I think these prospect days are a big game changer. Already we have been in touch with two of our top choices and the coaches have each corresponded with us directly about the recruiting process. That is more than we had three weeks ago waiting on the club owner to arbitrate what players he wanted to showcase which sadly involves a lot of politics and nonsense that fills this thread up with repeat complaints. Long live prospect days.
Excellent post and something that should be cross-posted onto the college forum. BOTC agrees with your assertion that a year of private High School, combined with the costs of a full season of lacrosse and travel can certainly be in the $20,000-$25,000 range which begs the question : exactly how much scholarship money do you actually expect lacrosse to deliver for you?

Your last paragraph is extremely compelling. Lacrosse parents are now finding out what soccer parents discovered a decade back. Parents can actually control their child's recruiting cycle with carefully planning showcase days and targeting those college prospect days where they know that their student-athlete's target coaches are in attendance. While team showcasing will always have value, the fact is that parents should no longer be depending on the club coach to determine the trajectory of their child's recruiting arc.

Again, thank you for the contribution.

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Originally Posted by CageSage
Originally Posted by Anonymous
I am a parent of a 2017 player, and I am as disgusted frustrated as many others on this early recruiting process. Lacrosse is an expensive sport, and club dues for most of us run $2K to $5K per annum before any apparel or travel expenses to tournaments. I have heard some horror stories of club does running over $10K a year and really have no idea if that is true...maybe another poster could take that one. Add a private school tuition and it is a lot more. It should be sufficient to play for a good club and play competitive high school.

I am impressed and a bit jealous that on LI you have so many top flight public school teams and a very competitive league unlike anywhere else for public schools.

But everyone has the additional problem of too much is never enough with the showcases. As a parent, I could easily fill a dozen weekends with camps and showcases and club owners and coaches are tied to encouraging this to the kids to get noticed. A dozen more things at another $400 to $700 for 1.5 to 3 days of lacrosse to get noticed. If your kid is a Turtle or an LI Express or a Crab, is this really needed? Just me asking if there is anything empirical to validate the showcase business model. For a California kid, I get it that they would flock to these constantly. Is it worth it for a LI or MIAA school kid do that?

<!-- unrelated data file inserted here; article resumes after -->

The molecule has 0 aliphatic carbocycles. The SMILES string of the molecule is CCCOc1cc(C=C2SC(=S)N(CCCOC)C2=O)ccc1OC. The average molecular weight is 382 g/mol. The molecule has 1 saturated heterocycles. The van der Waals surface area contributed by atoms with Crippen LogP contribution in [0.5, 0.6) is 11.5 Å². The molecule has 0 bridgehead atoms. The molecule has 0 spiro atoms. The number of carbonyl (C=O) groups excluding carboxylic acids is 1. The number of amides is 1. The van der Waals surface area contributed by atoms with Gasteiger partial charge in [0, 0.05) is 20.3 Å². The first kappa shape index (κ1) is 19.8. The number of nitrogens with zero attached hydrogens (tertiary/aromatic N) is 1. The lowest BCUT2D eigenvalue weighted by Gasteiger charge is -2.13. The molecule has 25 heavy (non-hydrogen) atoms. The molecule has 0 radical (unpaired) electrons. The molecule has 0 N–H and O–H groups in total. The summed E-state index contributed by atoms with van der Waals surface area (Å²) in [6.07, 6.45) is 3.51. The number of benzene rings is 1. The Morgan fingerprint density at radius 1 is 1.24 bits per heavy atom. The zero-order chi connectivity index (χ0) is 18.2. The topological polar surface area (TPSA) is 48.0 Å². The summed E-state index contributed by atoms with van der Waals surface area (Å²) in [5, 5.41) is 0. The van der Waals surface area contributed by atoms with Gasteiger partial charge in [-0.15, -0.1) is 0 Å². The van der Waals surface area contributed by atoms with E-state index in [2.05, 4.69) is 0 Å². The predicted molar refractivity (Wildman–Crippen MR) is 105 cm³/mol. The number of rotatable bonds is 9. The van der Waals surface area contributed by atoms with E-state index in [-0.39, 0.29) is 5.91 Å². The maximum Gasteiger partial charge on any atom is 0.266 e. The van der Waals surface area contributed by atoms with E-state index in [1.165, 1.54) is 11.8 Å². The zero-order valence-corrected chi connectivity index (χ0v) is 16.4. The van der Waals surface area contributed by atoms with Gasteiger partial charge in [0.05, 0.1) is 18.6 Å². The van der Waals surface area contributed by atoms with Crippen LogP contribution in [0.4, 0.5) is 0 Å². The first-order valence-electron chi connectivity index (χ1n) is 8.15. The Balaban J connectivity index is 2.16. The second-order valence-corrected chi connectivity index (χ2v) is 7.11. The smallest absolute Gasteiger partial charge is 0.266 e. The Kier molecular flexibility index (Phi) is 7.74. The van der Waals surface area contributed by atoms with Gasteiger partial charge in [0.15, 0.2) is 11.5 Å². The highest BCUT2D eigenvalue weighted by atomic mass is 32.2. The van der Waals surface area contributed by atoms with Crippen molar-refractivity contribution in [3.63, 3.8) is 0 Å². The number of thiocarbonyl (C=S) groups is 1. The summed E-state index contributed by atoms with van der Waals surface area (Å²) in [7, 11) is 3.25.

I took our son to our first two "prospect" days at universities in the recent weeks and have to say this does it for me without anyone's advice. For $200 or so a try, you can go to a school you are targeting for prospect day and at that day there will be a range of coaches from other schools that are D1 non power ranked to D3. That makes sense to me that the NCAA coaches know that a coach from a D3 school is not taking dinner bread from a UVa or a UPenn, so let the kids perform all day long in front of the audience they and the families want with the full attention of the coaches all day long. We have all been at showcases where the coaches have no choice but to move their lawn chairs around at each halftime to see every team or player, and then it becomes a sordid lottery whether or not your kid is on the field or is in a competitive game when the coaches they want to impress are watching. At one Fall tournament my son's team went up 6-0 quickly and the coaches filed out quickly and that is understandable...hard to evaluate kids beating up on a lesser team.

I think these prospect days are a big game changer. Already we have been in touch with two of our top choices and the coaches have each corresponded with us directly about the recruiting process. That is more than we had three weeks ago waiting on the club owner to arbitrate what players he wanted to showcase which sadly involves a lot of politics and nonsense that fills this thread up with repeat complaints. Long live prospect days.